Today in History – August 25 in History

Today in History – August 25 in History

What happened on this day in history – August 25 in History around the world

357 Julian Caesar defeats the Alamanni at Strousbourg in Gaul.
1346 Edward III of England defeats Philip VI’s army at the Battle of Crecy in France.
1758 The Prussian army defeats the invading Russians at the Battle of Zorndorf.
1765 In protest over the stamp tax, American colonists sack and burn the home of Massachusetts governor Thomas Hutchinson.
1830 The “Tom Thumb” steam locomotive runs its famous race with a horse-drawn car. The horse wins because the engine, which had been ahead, breaks down.
1862 Union and Confederate troops skirmish at Waterloo Bridge, Virginia, during the Second Bull Run Campaign.
1864 Confederate General A.P. Hill pushes back Union General Winfield Scott Hancock from Reams Station where his army has spent several days destroying railroad tracks.
1875 “Captain” Matthew Webb becomes the first man to swim across the English Channel.
1916 The National Park Service is established as part of the Department of the Interior.
1921 The United States, which never ratified the Versailles Treaty ending World War I, finally signs a peace treaty with Germany.
1925 A. Phillip Randolph organizes the Sleeping Car Porters’ Union.
1940 The first parachute wedding ceremony is performed by Rev. Homer Tomlinson at the New York City World’s Fair for Arno Rudolphi and Ann Hayward. The minister, bride and groom, best man, maid of honor and four musicians were all suspended from parachutes.
1941 British and Soviet forces enter Iran, opening up a route to supply the Soviet Union.
1943 The Allies complete the occupation of New Georgia.
1944 Paris is liberated from German occupation by Free French Forces under General Jacques LeClerc.
1948 The House Un-American Activities Committee holds first-ever televised congressional hearing.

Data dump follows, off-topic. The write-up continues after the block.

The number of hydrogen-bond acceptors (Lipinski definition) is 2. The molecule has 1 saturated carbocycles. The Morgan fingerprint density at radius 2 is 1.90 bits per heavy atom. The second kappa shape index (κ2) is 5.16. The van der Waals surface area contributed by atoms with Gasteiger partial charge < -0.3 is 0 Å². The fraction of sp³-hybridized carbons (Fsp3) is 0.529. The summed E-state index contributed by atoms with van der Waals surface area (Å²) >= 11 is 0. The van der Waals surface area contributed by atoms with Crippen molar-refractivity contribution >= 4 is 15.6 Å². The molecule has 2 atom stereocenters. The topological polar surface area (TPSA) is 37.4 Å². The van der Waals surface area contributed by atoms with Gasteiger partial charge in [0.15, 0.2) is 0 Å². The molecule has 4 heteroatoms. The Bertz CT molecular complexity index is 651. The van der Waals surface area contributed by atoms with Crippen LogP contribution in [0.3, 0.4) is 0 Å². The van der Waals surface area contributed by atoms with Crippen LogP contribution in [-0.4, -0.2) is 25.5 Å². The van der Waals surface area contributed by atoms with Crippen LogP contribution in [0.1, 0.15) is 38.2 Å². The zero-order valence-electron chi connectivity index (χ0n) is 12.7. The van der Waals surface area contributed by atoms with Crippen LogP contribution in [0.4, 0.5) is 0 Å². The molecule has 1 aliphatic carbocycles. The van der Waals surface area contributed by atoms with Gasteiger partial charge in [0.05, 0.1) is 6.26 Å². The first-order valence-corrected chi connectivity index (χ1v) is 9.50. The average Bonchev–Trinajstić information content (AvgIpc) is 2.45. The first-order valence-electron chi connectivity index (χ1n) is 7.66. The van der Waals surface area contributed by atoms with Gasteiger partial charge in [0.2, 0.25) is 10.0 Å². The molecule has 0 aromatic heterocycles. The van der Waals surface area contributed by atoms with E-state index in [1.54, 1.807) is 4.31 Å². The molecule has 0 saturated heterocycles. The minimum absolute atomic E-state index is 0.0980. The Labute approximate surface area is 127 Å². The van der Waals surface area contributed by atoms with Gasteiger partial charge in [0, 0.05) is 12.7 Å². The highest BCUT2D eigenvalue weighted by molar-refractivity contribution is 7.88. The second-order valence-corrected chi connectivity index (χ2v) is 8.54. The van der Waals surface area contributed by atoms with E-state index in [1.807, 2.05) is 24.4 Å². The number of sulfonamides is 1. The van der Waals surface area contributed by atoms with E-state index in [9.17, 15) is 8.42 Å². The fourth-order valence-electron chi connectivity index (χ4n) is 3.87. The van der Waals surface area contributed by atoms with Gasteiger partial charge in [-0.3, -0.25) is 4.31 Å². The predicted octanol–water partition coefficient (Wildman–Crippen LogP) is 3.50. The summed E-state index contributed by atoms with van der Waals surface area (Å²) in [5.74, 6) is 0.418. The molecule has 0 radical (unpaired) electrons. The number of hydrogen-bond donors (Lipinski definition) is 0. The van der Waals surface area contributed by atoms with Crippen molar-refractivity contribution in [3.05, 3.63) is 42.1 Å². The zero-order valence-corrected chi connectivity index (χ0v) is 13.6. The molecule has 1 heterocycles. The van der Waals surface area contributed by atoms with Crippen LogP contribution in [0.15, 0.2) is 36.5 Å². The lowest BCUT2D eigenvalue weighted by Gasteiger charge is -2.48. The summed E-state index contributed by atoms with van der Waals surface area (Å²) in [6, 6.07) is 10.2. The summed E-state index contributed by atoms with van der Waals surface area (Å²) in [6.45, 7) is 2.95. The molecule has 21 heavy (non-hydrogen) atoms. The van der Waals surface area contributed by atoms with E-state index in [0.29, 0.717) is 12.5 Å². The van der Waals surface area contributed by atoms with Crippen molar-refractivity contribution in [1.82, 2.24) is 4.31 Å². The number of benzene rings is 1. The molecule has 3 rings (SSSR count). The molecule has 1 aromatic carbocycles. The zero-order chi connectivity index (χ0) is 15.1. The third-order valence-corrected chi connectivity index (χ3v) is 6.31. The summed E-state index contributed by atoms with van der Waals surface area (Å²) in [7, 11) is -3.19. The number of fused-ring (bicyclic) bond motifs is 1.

1950 President Harry Truman orders the U.S. Army to seize control of the nation’s railroads to avert a strike.
1980 Zimbabwe joins the United Nations.
1981 Voyager 2 spacecraft makes its closest approach to Saturn.
1989 NASA scientists receive stuning photographs of Neptune and its moons from Voyager 2.
1989 Mayumi Moiyama, formerly head of Japan’s Environmental Agency, becomes Japan’s first female cabinet secretary
1991 The Airbus A340 makes its first flight.
1991 Belarus gains independence from the USSR.
1991 Croatian War of Independence: Battle of Vukovar begins, an 87-day siege of a Croatian city by the Yugoslav People’s Army (JNA), supported by various Serbian paramilitary forces.
2012 Severe flooding in Myanmar.
Born on August 25
1913 Walt Kelly, cartoonist who created the comic strip “Pogo.”
1918 Leonard Bernstein, conductor, composer and pianist.
1919 George C. Wallace, governor of Alabama and presidential candidate.
1921 Brian Moore, Irish novelist (The Lonely Passion of Judith Hearne).
1927 Althea Gibson, African American tennis player, the first to play at the U.S. Open and Wimbledon.
1930 Sean Connery, Scottish actor famous for playing the character James Bond in the Ian Flemming movie series.
1933 Wayne Shorter, jazz saxaphonist and composer.
1938 Frederick Forsyth, author of thrillers (The Day of the Jackal, The Odessa File).
1949 Martin Amis, English novelist (Money, Time’s Arow).
1949 John Savage, actor (The Deer Hunter).
1949 Gene Simmons, singer, songwriter; member of the band Kiss, one of the top-selling bands of all time.
1954 Elvis Costello, Grammy Award–winning singer, songwriter (“Watching the Detectives”).
1958 Tim Burton, director, producer, screenwriter (Edward Scissorhands, The Nightmare Before Christmas).
1964 Blair Underwood, actor, director (L.A. Law TV series, The Second Coming); won Grammy for Best Spoken Word Album, An Inconvenient Truth.
1968 Rachel Ray, chef, author, TV host.
1987 Blake Lively, actress, model (Gossip Girl TV series, The Sisterhood of the Traveling Pants).

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